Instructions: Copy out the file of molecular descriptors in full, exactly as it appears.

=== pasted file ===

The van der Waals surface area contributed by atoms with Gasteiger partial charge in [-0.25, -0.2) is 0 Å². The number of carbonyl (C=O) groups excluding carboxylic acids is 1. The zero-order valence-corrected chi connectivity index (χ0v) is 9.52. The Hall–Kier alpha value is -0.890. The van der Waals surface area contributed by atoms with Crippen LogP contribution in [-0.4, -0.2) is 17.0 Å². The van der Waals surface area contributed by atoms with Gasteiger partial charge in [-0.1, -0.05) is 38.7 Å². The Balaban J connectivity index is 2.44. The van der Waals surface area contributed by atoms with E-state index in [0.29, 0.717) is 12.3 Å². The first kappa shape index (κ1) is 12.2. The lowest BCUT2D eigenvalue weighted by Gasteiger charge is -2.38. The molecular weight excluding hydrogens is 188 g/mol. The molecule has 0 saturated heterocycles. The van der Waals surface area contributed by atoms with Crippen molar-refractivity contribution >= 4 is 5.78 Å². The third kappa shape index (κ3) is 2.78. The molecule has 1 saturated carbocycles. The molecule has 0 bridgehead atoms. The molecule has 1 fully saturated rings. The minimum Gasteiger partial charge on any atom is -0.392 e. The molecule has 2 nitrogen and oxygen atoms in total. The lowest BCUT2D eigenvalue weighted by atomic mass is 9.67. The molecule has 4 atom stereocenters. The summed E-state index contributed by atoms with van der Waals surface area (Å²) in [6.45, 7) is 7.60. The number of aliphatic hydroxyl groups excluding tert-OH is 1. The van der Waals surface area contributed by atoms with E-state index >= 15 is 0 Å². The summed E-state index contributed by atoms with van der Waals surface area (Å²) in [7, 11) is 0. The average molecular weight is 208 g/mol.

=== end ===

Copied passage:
The van der Waals surface area contributed by atoms with Gasteiger partial charge in [-0.25, -0.2) is 0 Å². The number of carbonyl (C=O) groups excluding carboxylic acids is 1. The zero-order valence-corrected chi connectivity index (χ0v) is 9.52. The Hall–Kier alpha value is -0.890. The van der Waals surface area contributed by atoms with Crippen LogP contribution in [-0.4, -0.2) is 17.0 Å². The van der Waals surface area contributed by atoms with Gasteiger partial charge in [-0.1, -0.05) is 38.7 Å². The Balaban J connectivity index is 2.44. The van der Waals surface area contributed by atoms with E-state index in [0.29, 0.717) is 12.3 Å². The first kappa shape index (κ1) is 12.2. The lowest BCUT2D eigenvalue weighted by Gasteiger charge is -2.38. The molecular weight excluding hydrogens is 188 g/mol. The molecule has 0 saturated heterocycles. The van der Waals surface area contributed by atoms with Crippen molar-refractivity contribution >= 4 is 5.78 Å². The third kappa shape index (κ3) is 2.78. The molecule has 1 saturated carbocycles. The molecule has 0 bridgehead atoms. The molecule has 1 fully saturated rings. The minimum Gasteiger partial charge on any atom is -0.392 e. The molecule has 2 nitrogen and oxygen atoms in total. The lowest BCUT2D eigenvalue weighted by atomic mass is 9.67. The molecule has 4 atom stereocenters. The summed E-state index contributed by atoms with van der Waals surface area (Å²) in [6.45, 7) is 7.60. The number of aliphatic hydroxyl groups excluding tert-OH is 1. The van der Waals surface area contributed by atoms with E-state index >= 15 is 0 Å². The summed E-state index contributed by atoms with van der Waals surface area (Å²) in [7, 11) is 0. The average molecular weight is 208 g/mol.